A story that may have passed under the radar of many of us in the UK last month was that of multinational giant Unilever — owner of Hellman’s — issuing legal proceedings against a small US company of egg-free ‘mayo’ on the basis that it was misleading to customers — who they claimed expect any product to be called ‘mayo’ to have egg in it.
One month on, and following a wave of support for the small free-from supplier, Unliver has just announced that it is dropping the case.
It’s not the only such story. Closer to home, Oatly is being sued by the Swedish Dairy Association for making milk seem ‘unmodern’. As Natural Products Magazine reported recently, one of Oatly’s catchphrases ‘No milk. No soy. No. Badness’ has ‘irked’ the Swedish dairy industry.
I’m in two minds about all this. One the one hand, we can disapprove of large companies slapping smaller companies with legal action they’re unlikely to be able to afford. But on the other, should we defend free-from food companies when they deploy arguably questionable marketing tactics?
Is it misleading for Hampton Creek — the company behind the vegan ‘mayo’ — to use an image of a plant growing within an egg as their logo (right)? Or is it the perfect representation of what their product is? Is it wrong of Oatly to link milk (and, for that matter, soya) to ‘badness’? Or are they merely just trying to convey their dairy-free, soy-free and natural-ingredient-only status?
It’s a tough one. I’ll confess to being a big fan of Oatly, but I’m not keen on free-from companies dissing — explicitly, subtly, or otherwise — non-free from foods, or the non-free from food industry as a whole.
There are many examples of this. The small company Designed2Eat claim to only sell food ‘our bodies are designed to eat’ — which they say is vegan, GF and paleo food. Setting aside the argument that we were not ‘designed’, but that we evolved, and that we adapted (mostly) perfectly well to consuming a grain and milk containing diet — and actually thrived to the extent we now routinely live to 100 and number 7 billion, whereas in the good old paleo days we’d be lucky to live to 40 and there were not more than 1 million — the unavoidable implication from this is that all grains, dairy and sugar are not suitable for our bodies. This is effectively repeated by The Primal Pantry — whose bars I enjoy, I might add — who claim to only use ingredients “you were born to eat” — even though human breastmilk doesn’t appear to be among them.
I don’t want to pick on small brands who are doing something different and who I want to succeed, but I’ve seen enough claims of using only ‘clean ingredients’ with ‘no baddies’ and how non-free from ingredients are toxic or inflammatory or unnatural to come to the view, in light of the two legal cases above, that many free-from startups may need to take more care with what claims they make in future. There may be safety in numbers, but pushing the envelope a little further each time in order to try to make a name for yourself in the competitive world of free from could land a brand in unwanted hot water — and nobody wants to see that.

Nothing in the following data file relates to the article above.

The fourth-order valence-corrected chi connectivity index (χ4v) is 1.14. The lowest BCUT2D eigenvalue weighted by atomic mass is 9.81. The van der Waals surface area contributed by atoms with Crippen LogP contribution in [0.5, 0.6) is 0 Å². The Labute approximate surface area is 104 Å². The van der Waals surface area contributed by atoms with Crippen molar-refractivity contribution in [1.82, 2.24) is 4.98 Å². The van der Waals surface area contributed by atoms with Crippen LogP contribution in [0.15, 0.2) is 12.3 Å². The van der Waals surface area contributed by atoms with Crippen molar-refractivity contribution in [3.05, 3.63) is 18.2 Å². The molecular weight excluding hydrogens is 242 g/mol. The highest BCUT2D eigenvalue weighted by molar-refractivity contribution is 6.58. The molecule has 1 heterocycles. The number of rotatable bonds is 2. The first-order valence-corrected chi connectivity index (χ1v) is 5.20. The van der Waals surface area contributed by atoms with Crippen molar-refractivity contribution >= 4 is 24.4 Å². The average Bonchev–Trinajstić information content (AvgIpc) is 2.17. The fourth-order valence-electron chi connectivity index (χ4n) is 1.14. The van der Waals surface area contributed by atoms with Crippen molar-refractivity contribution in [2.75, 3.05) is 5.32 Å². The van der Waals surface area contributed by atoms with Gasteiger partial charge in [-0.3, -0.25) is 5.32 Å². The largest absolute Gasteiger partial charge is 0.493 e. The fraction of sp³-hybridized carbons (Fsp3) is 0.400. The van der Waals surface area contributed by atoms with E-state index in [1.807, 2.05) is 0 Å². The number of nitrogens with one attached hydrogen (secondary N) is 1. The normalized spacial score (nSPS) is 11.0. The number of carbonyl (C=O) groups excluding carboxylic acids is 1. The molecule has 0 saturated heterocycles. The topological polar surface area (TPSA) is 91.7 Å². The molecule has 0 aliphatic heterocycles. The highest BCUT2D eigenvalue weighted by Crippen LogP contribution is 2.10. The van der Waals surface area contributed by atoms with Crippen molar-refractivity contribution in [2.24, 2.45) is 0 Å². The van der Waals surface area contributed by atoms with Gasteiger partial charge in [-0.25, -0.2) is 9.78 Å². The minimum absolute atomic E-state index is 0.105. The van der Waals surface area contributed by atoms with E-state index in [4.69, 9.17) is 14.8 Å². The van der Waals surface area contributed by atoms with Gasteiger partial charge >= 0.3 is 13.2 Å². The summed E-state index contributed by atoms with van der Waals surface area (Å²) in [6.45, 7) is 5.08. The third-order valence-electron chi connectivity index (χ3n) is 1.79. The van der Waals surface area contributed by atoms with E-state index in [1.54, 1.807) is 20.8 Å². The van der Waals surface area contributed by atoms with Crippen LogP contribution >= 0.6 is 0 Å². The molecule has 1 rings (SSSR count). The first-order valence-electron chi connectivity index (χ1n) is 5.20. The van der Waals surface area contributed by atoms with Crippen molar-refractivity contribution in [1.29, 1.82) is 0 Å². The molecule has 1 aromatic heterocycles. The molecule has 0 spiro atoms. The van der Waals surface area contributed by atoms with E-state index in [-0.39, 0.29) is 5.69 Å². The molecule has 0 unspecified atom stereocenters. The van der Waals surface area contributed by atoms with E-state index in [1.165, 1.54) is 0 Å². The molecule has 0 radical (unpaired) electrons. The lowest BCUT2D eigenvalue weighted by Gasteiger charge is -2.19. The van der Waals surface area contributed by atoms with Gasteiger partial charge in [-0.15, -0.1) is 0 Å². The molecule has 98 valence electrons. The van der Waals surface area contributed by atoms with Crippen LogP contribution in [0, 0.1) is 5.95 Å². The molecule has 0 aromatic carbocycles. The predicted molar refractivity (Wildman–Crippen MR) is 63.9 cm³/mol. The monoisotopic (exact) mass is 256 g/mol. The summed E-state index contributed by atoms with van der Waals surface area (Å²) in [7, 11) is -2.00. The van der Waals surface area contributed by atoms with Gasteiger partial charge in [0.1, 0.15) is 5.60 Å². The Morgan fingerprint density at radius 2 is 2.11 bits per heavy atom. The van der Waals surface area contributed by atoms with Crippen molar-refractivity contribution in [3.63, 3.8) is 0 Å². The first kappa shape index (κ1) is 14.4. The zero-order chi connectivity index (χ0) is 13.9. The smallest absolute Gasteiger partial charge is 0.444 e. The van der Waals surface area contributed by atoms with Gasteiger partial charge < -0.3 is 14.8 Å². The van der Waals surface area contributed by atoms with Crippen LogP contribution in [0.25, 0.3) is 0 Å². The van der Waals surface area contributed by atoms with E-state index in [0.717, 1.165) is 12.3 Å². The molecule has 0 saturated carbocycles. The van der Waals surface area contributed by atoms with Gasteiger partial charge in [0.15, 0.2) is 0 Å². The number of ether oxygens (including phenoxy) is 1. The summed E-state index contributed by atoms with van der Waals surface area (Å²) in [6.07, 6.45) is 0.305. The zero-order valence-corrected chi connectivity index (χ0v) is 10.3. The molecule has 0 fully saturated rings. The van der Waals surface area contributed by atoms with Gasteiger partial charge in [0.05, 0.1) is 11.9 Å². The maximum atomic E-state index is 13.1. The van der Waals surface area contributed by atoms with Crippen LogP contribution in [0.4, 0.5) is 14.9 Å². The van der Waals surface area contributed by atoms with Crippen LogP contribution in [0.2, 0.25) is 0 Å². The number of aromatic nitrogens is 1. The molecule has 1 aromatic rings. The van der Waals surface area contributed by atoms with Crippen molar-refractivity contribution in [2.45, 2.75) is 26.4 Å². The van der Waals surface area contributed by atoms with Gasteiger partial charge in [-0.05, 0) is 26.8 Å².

Some of you may know I work on the FreeFrom Skincare Awards — a sibling award to the longer-established FreeFrom Food Awards — and common among smaller producers of natural cosmetics is the generic and questionable ‘free from nasty chemicals’ claim, something we aren’t keen on, and which parts of the high street cosmetics industry are none too pleased about either, with some arguing that certain ‘free from’ claims need to be more tightly regulated or even banned. What we, as organisers, often call for is for criticism of non-natural skincare to be kept at bay: the focus should be on what is good about the products, as I argued in this blog about a scaremonger-y case not long ago.
While I have issues with paleo food being called paleo, inescapable is the fact it uses great ingredients which have lots of health benefits — such as coconuts, nuts, fruit and so on. Let’s hear about that — the good stuff that’s used, not the ‘bad’ stuff that isn’t — and let’s not try to mislead. It’s free from gluten and milk — not free from nasty gluten and bad milk. Fact not opinion. Otherwise what results in confusion among consumers — and in extreme cases, possibly even legal action.
I drink Oatly and I have to say I have paid no attention to the labelling. Now you have pointed it out I read my carton, the words "no badness" are puzzling, what exactly does that even mean? The Hampton Creek case was interesting, I feel Heniz just got their panties in a twist because I understand the Hampton Creek product was flying off the shelves, probably annoyed at loss of sales. As I consume egg free mayo, I do wonder what else you could marketed it as if Heniz had won and you couldn't call it mayo.
Egg-free condiment? Can't remember what Plamil call theirs …